The pre-synaptic membrane is the membrane of the part of the cell just before the synapse. This is the point of the first cell which passes on the 'on' signal to the next cell.

The synaptic cleft is simply the gap between the two cells, through which the neurotransmitter must pass in order to stimulate the next cell.

The post-synaptic membrane is the part of the next cell which is stimulated by the neurotransmitter - which receives the signal from the first cell, and which then effects a response.

In our particular synapse of interest, we're looking at ACh as the neurotransmitter. The post-synaptic membrane therefore needs an acetylcholine receptor, the NAChR, and an enzyme to break up the neurotransmitter, AChE.


What is the NAChR?

NAChR stands for nicotinic acetylcholine receptor. There is more than one type of NAChR, especially depending upon where they are, but they do pretty much the same thing. The idea is that the receptor accepts a signal from a pre-synaptic neuron and converts it into an action-potential. In this way, the neuron passes on the signal, and the cell with the NAChR can carry this signal on.

If the cell receiving the signal is a muscle cell, then the NAChR has five subunits - known as 2 α, a β, a γ and a δ unit, with a channel in the middle. It is the alpha subunits that the acetylcholine binds to, opening the central channel and allowing cations to flow through. This will be addressed properly later.

If the cell receiving the signal is a neuron (i.e. one neuron is passing on a signal to another neuron) then the receptor is only made up of two subunits, but one of these is again an alpha unit, and it forms the binding site of ACh again.

Each of these subunits crosses the membrane completely, forming a complete channel that allows ions to travel all the way into the cell. In fact, each protein subunit is made up of a string of amino acids that crosses the membrane four times.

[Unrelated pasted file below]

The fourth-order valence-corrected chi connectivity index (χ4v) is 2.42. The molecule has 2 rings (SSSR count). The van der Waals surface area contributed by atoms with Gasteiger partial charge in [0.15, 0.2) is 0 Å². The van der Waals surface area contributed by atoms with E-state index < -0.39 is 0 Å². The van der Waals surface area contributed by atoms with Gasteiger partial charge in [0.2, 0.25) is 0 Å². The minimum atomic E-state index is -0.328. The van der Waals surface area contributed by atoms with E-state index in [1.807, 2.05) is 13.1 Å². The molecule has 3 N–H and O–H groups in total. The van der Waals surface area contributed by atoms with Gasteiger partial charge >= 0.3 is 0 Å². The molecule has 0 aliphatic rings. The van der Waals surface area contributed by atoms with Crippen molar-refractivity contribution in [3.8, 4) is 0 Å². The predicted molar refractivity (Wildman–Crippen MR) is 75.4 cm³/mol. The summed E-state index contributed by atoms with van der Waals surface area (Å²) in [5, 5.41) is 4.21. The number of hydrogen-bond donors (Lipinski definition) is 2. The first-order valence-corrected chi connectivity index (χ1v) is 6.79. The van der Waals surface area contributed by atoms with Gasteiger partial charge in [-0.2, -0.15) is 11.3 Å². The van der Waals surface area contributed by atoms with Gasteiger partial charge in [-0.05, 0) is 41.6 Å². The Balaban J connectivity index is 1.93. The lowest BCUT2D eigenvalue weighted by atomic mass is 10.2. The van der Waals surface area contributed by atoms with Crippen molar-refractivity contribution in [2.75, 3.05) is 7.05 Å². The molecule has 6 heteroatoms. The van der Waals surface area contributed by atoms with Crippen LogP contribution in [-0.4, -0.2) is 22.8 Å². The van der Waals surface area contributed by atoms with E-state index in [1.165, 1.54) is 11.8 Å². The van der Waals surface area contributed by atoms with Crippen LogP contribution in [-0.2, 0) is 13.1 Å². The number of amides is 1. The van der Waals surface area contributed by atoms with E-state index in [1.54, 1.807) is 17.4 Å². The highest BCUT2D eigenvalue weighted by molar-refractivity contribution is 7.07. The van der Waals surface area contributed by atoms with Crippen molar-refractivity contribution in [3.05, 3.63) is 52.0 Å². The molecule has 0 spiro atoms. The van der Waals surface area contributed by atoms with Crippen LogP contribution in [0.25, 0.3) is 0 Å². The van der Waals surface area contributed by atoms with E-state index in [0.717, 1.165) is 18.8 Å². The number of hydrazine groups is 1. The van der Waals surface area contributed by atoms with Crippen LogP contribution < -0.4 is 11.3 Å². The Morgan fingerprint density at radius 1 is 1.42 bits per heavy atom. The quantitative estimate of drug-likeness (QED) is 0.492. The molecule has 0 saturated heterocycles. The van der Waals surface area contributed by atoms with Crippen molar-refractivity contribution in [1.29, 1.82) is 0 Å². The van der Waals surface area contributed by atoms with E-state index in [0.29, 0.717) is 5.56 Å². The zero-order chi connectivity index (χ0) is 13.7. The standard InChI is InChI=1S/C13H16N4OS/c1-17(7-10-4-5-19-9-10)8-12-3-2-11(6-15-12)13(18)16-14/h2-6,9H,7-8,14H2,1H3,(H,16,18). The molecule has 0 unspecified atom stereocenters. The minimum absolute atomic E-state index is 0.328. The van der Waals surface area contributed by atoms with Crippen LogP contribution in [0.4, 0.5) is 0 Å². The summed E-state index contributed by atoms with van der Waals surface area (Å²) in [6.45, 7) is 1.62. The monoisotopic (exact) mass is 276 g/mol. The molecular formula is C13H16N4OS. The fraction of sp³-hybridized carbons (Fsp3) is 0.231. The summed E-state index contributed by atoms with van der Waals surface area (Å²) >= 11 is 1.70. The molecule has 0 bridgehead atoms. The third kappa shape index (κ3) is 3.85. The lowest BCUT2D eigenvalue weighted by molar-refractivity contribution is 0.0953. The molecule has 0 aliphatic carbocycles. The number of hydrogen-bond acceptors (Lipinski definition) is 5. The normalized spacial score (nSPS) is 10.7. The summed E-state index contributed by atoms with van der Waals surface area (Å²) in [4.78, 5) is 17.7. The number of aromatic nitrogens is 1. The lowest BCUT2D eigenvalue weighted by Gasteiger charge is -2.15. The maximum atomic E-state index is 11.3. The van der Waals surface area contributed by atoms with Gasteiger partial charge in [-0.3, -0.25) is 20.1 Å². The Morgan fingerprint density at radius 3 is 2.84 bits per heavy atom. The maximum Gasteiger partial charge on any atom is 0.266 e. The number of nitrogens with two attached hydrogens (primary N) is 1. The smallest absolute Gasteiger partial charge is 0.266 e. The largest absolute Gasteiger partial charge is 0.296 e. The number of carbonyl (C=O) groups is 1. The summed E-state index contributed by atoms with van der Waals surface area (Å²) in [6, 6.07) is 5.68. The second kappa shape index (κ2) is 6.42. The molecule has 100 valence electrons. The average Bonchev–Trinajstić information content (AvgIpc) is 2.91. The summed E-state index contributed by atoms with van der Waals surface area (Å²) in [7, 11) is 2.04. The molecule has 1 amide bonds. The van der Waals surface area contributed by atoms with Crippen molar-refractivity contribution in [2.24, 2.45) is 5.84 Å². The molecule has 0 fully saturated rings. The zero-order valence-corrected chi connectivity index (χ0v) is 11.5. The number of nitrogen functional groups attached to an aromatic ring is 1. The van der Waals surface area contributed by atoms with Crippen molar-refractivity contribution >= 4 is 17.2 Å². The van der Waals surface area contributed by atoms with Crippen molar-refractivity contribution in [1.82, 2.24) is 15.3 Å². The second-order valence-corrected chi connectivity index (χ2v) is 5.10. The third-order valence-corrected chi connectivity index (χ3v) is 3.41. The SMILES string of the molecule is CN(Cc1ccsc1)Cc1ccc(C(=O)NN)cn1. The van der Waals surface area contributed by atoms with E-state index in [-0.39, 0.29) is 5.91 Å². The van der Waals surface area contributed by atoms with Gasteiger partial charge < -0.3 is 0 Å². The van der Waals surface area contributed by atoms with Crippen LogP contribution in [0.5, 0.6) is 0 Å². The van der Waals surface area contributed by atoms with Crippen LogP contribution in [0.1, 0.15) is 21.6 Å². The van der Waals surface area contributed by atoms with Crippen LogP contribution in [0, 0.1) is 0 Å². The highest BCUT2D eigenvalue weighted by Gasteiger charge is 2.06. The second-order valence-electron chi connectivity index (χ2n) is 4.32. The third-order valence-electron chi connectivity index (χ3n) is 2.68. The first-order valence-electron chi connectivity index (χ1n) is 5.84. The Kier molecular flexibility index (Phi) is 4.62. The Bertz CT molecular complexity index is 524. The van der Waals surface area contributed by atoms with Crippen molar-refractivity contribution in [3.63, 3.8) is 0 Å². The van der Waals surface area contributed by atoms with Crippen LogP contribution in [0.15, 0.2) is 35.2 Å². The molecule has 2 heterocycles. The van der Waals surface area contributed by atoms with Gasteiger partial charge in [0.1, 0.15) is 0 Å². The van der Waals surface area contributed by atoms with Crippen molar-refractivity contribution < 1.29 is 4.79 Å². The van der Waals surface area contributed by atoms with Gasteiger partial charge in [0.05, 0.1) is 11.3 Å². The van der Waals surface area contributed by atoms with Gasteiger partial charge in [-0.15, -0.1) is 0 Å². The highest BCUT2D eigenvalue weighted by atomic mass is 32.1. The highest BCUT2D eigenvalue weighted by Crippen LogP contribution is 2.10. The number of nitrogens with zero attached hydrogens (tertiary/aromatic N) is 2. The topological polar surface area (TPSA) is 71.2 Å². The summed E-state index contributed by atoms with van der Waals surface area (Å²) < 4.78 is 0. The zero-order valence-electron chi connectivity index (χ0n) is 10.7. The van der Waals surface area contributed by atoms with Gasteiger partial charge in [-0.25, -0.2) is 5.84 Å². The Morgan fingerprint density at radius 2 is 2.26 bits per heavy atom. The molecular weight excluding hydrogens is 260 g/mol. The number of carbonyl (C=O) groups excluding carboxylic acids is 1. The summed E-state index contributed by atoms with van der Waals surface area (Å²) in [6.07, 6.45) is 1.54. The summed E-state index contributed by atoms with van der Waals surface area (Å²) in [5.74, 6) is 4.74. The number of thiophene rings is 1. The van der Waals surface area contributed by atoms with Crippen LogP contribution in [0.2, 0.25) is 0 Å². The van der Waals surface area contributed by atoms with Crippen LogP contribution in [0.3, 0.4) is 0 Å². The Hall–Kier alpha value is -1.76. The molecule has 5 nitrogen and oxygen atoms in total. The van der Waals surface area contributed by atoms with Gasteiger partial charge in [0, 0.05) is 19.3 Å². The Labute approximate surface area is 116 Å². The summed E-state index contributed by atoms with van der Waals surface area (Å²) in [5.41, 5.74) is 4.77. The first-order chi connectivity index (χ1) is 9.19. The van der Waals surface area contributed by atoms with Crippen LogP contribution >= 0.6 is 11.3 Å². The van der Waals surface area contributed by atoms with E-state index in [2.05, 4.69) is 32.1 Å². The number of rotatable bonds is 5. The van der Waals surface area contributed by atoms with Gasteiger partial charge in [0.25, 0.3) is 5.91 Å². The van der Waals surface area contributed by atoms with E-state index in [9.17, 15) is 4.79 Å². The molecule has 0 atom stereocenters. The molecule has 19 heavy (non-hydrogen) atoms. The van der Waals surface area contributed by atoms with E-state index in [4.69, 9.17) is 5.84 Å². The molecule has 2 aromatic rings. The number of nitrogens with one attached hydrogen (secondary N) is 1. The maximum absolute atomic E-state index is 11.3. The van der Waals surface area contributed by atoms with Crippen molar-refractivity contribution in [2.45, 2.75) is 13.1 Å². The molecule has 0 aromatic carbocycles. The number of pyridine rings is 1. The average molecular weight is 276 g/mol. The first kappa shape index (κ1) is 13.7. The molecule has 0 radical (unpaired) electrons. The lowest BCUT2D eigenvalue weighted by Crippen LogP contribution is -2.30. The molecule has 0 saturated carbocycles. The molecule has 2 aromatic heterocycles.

More and more is discovered about the nicotinic acetylcholine receptor all the time. It is interesting to know, however, that there is more than one kind of ACh receptor - the other broad family is known as the muscarinic ACh receptor, which are receptors used in a different part of the nervous system.


What is AChE?

AChE stands for acetylcholinesterase. It is the name given to an enzyme which breaks down the ester bond in acetylcholine, forming the two molecules acetic acid (or acetate) and choline.

The enzyme is essential in the function of nerve cells, because it gets rid of the excess ACh. In fact, the vast majority of the ACh released into the synapse by the nerve is broken down by AChE, and some of the products are taken back up into the nerve to be used again.

AChE is so effective that it very quickly gets rid of all of the ACh. This means that if the ACh goes for the receptor straight away, it will be broken down before it gets the chance. This makes sure that the post-synaptic receptor is only activated when the pre-synaptic nerve tells it to; the action potential is only stimulated in the post-synaptic nerve or muscle fibre when the pre-synaptic nerve passes on some ACh. If AChE didn't get rid of the ACh, it would keep on floating about and keep activating the receptor - there would be no control, and therefore nerves would be useless.

However, this will hopefully make more sense in a moment.


How is an AP signalled?

The signalling of an action potential is essentially very complicated, but understanding it is also very satisfying - and helpful, if other aspects of human physiology are to be properly understood. Initially it's important just to be fully aware of what's going on at the pre-synaptic bouton (that's the name given to the terminal end of the nerve, the bit which constitutes the pre-synaptic part of the connection).